How optimising your supply chain is key 

What measures can the hospitality sector take to combat soaring ingredient costs? With global benchmark coffee futures, London robusta, hitting new record prices a few weeks ago at $3,825 (£3,066, €3,593) a ton, it’s another sign of the trend for rising costs across many key ingredients affecting hospitality businesses. With climate change being responsible for droughts in some countries and floods in others, with both extremes negatively affecting crop yields, increasing costs are set to continue. 

Volatility is now the norm 

Set against a backdrop of increasing global conflict affecting key supply routes, it’s starting to feel like volatility is the norm. So how can the hospitality industry mitigate these risks and safeguard profitability? Procure4 Food and Beverage Procurement Expert, Category Director Gaelle Vivian provides her insight. 
 
As Martin Luther King, Jr. once said: “You can't build a great building on a weak foundation. You must have a solid foundation if you're going to have a strong superstructure. Do you wish to rise?” 
 
Ensuring solid business foundations are the building blocks for a successful organisation. I’ve outlined two key areas to support successful recovery and to mitigate the current pressures. 
 
Whilst these worries persist expect pricing to remain high and volatile as the markets digest the latest news. At the time of writing, oil has fallen back slightly due to city-wide lockdowns in China; exemplifying the fact that volatility will remain while the market is nervous about Covid and the consequences of the conflict. To help mitigate the impact, review your supply chain. Can you hold more stock, reduce your delivery days, or increase your average delivery value? Even the smallest change could make a significant impact. Of course the changes implemented do not need to be permanent. 

Solid foundations are key 

Ensuring solid business foundations are the building blocks for a successful organisation. I’ve outlined two key areas to support successful recovery and to mitigate the current pressures. 
 
1. Get Back to Basics 
 
• Develop a full picture of spend across the business. The best way to achieve this is by creating a spend cube, a multidimensional view of spend across suppliers in real time split across three areas: suppliers, business unit and category item. Once you have the full picture you have a starting point.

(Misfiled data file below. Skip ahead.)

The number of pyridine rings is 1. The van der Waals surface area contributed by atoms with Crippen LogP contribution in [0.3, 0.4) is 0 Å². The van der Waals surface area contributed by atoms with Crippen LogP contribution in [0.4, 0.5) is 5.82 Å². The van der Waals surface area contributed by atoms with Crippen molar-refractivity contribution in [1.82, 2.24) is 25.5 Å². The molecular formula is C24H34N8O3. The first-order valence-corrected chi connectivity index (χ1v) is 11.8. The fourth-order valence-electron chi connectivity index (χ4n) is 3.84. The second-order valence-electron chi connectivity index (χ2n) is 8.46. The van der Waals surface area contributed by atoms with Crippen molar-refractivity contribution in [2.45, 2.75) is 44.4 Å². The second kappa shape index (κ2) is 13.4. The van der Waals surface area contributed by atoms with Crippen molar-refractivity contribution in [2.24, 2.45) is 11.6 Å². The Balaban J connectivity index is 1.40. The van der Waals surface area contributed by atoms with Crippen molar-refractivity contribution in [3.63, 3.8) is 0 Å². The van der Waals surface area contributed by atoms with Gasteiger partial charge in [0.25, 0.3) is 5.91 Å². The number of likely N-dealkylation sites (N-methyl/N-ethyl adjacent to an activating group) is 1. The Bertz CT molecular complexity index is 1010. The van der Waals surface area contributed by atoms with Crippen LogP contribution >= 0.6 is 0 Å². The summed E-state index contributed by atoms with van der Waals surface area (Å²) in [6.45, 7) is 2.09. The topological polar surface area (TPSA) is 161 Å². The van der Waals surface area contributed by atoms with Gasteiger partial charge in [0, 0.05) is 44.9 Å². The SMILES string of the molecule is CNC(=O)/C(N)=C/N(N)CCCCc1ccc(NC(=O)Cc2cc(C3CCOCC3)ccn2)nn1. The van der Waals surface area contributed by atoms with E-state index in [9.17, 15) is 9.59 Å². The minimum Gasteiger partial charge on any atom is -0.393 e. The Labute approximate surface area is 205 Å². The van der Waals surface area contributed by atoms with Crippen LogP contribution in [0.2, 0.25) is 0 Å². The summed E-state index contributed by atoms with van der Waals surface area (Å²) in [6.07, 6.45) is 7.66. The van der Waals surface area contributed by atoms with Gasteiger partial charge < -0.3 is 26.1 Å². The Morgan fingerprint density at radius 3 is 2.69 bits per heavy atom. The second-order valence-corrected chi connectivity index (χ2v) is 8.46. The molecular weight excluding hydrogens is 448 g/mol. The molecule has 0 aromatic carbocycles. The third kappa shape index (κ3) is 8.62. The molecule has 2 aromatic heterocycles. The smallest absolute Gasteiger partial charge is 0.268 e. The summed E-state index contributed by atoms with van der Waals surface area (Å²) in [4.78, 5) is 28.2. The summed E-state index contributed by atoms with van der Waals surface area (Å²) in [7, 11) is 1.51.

• Ensure you account for both theoretical costs as well as true costs, such as wastage - spend should be real and not idealised. Maintain a detailed contract database across all suppliers and ensure you are aware of contract compliance. There may be opportunities for consolidation or loopholes. 
• Continuously review value for money: buy ‘fit for purpose’, review the marketplace for both product innovation - including value engineering - and commerciality. Innovation and changes in trends are happening all the time, ensure you stay at the front and are in a position to make changes – fast. 
• Finally, ensure your relationships with suppliers are strong. Supplier Relationship Management (SRM) is crucial to supplier vetting and set up, contract negotiation and management, purchasing, distribution and collaboration. 
 
2. Seek Operational Efficiencies 
 
• There are often untapped efficiencies across organisations which can be identified and leveraged during challenging times. Cross-functional process mapping quickly highlights where these efficiencies lie, enabling rapid changes - for example adapting the menu according to seasonality and market movements. 
• Limiting wastage through efficient stock management or streamlining can also be a quick operational win. Effective stock management provides better data for procurement and brings the supply chain full circle, so is advisable for all organisations. 
• The last piece of advice would be to communicate. Open communication channels can make or break organisations. Ensure clear communication with all internal and external stakeholders through a formalised plan. All business changes should follow a clear rollout, training and compliance plan. 

Maintaining profitability is entirely possible 

Challenging times for hospitality businesses due to big hikes in ingredient costs are very likely to continue. Going back to basics and looking for operational efficiencies makes absolute sense and has to be the starting point for organisations wanting to protect their profits, without raising their prices further. 
 
To find out more about how Procure4 could help your hospitality business to cut costs and maintain profitability – without sacrificing quality or supplier relationships – get in touch with us for a FREE bespoke cost-saving opportunity analysis report: info@procure4.com
Tagged as: Industry News
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